However, it is outside of Iran that the cast truly shines. The film certainly feels more at ease within the moments outside of the Iranian conflicts, quite understandably so. It truly is to Affleck’s credit that he manages to balance these lighter moments with the more serious political outlook on the dark and violent conflicts of Iran’s past. Rather than levitate tension, the humour is designed to present a comfortable environment, before the plan is executed and before the nerves begin to be tested. And the cast sell this balance. John Goodman and Alan Arkin are the Hollywood players, who very much inject the movie with a bright and playful spirit; Goodman as make-up maestro John Chambers and Arkin as experienced producer Lester Siegel. Bryan Cranston as well adds to the more comic elements of the movie early on, before his character becomes much more involved in making sure that Mendez’s plan runs smoothly. Here, he employs a certain degree of Walter White intensity to get the blood boiling and to emphasize the threat of the situation. Not that we were completely oblivious to it to begin with.
The anchor of the movie though, both in terms of acting and style, has to be Affleck. His direction cleverly incorporates raw news footage form the period with fantastic period detail, from the clothes to the cars, to the general atmosphere of the entire picture. It certainly feels like it could have been plucked from the 70’s and brought forward to the 21st Century, as it would easily sit shoulder to shoulder with other political thrillers of the period, such as All the President’s Men and The French Connection. Affleck keeps his camera very tight and focused, yet also very fluid and panoramic; creating a sense of entrapment surrounded by the possibility of freedom. The editing is also a work of masterclass, particularly in the film’s final act as the tension racks up to a nerve-shredding outcome. However, impressive though his directing is, it is Ben Affleck the actor who deserves the most praise. His Mendez is the beating heart of this movie, the thing keeping it alive, keeping the blood flowing, whilst also being an entirely flawed character. His confidence in his work is certainly not mirrored by the structure of his broken home life. Affleck plays the role with ease; displaying the confidence that the six diplomats desperately cling on to, whilst also demonstrating a broken man underneath who, like the six diplomats, just wants to find a way to get back home and bring his family back together.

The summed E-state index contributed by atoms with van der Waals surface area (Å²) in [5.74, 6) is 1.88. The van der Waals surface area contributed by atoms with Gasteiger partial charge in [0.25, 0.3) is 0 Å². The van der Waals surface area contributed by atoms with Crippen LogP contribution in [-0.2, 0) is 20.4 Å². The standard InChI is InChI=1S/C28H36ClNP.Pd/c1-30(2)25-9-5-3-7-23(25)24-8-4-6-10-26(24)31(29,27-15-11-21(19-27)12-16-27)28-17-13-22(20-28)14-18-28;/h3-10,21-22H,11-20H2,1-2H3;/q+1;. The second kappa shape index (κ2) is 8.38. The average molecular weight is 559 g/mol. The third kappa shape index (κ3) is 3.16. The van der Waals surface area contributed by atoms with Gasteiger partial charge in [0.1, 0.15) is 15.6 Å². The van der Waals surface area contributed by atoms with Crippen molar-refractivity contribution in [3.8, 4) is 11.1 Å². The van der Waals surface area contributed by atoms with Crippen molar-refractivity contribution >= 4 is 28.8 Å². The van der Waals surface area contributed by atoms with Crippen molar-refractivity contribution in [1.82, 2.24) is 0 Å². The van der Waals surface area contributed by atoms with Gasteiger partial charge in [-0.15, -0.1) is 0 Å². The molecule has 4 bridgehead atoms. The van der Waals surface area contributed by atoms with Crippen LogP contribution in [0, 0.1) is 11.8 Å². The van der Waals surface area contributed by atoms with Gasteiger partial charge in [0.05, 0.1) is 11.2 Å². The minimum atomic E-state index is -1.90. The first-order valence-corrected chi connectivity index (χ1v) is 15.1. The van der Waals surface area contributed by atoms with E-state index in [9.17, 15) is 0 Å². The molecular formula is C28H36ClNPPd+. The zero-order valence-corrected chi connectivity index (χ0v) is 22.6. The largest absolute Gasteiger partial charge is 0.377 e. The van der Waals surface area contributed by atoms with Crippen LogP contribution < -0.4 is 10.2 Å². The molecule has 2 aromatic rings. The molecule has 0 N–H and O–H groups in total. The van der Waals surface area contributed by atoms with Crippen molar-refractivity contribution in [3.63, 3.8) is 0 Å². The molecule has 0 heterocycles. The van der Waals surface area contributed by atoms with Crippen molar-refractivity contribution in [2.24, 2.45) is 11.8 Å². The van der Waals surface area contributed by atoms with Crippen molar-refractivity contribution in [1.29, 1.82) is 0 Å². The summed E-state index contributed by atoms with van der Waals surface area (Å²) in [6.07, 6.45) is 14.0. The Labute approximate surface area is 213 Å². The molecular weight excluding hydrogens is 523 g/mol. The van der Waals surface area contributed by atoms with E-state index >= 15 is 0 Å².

Argo does suffer from the usual tropes of films based on a true story. A strong Americano spirit fuels the finale of the movie that frankly feels out of place, as most of the conflict within Iran was down to American involvement within the country, and perhaps not enough time is given to Mendez’s personal life to truly give credit to Affleck’s layered performance. But the sheer brilliance of its construction and performances across the board carry you safely over the line. Affleck demonstrated a sure hand with drama in Gone Baby Gone, a confident stance with action in The Town, and now he has proven himself to be a craftsman of tension, and in someways a documentarian. I would certainly say that this is Affleck’s best movie thus far, he has truly grown into a mature, confident and versatile director, as each of his films feel incredibly different from one another. Will he peak at three? That remains to be seen, but the future certainly looks bright for the director Ben Affleck, and more impressively, the actor Ben Affleck. How do you like them apples!?